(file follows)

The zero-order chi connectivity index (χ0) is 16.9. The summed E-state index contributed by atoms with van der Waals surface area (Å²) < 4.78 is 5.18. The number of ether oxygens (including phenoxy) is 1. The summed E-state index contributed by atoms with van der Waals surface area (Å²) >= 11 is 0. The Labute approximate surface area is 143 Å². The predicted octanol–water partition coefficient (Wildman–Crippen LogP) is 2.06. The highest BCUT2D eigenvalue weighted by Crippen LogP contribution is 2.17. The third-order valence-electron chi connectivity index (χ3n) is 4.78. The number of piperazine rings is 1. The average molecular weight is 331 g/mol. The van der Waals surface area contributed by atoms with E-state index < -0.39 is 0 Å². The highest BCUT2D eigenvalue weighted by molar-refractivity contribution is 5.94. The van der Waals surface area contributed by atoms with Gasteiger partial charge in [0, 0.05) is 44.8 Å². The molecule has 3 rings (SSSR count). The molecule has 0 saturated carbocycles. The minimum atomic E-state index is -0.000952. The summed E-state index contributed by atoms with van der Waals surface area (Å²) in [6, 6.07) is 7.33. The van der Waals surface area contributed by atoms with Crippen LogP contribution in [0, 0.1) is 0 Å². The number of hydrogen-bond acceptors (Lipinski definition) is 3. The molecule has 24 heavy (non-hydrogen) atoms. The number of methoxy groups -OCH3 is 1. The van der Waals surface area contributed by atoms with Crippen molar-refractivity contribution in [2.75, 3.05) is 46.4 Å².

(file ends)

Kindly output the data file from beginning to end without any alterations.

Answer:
The zero-order chi connectivity index (χ0) is 16.9. The summed E-state index contributed by atoms with van der Waals surface area (Å²) < 4.78 is 5.18. The number of ether oxygens (including phenoxy) is 1. The summed E-state index contributed by atoms with van der Waals surface area (Å²) >= 11 is 0. The Labute approximate surface area is 143 Å². The predicted octanol–water partition coefficient (Wildman–Crippen LogP) is 2.06. The highest BCUT2D eigenvalue weighted by Crippen LogP contribution is 2.17. The third-order valence-electron chi connectivity index (χ3n) is 4.78. The number of piperazine rings is 1. The average molecular weight is 331 g/mol. The van der Waals surface area contributed by atoms with E-state index < -0.39 is 0 Å². The highest BCUT2D eigenvalue weighted by molar-refractivity contribution is 5.94. The van der Waals surface area contributed by atoms with Gasteiger partial charge in [0, 0.05) is 44.8 Å². The molecule has 3 rings (SSSR count). The molecule has 0 saturated carbocycles. The minimum atomic E-state index is -0.000952. The summed E-state index contributed by atoms with van der Waals surface area (Å²) in [6, 6.07) is 7.33. The van der Waals surface area contributed by atoms with Crippen LogP contribution in [0, 0.1) is 0 Å². The number of hydrogen-bond acceptors (Lipinski definition) is 3. The molecule has 24 heavy (non-hydrogen) atoms. The number of methoxy groups -OCH3 is 1. The van der Waals surface area contributed by atoms with Crippen molar-refractivity contribution in [2.75, 3.05) is 46.4 Å².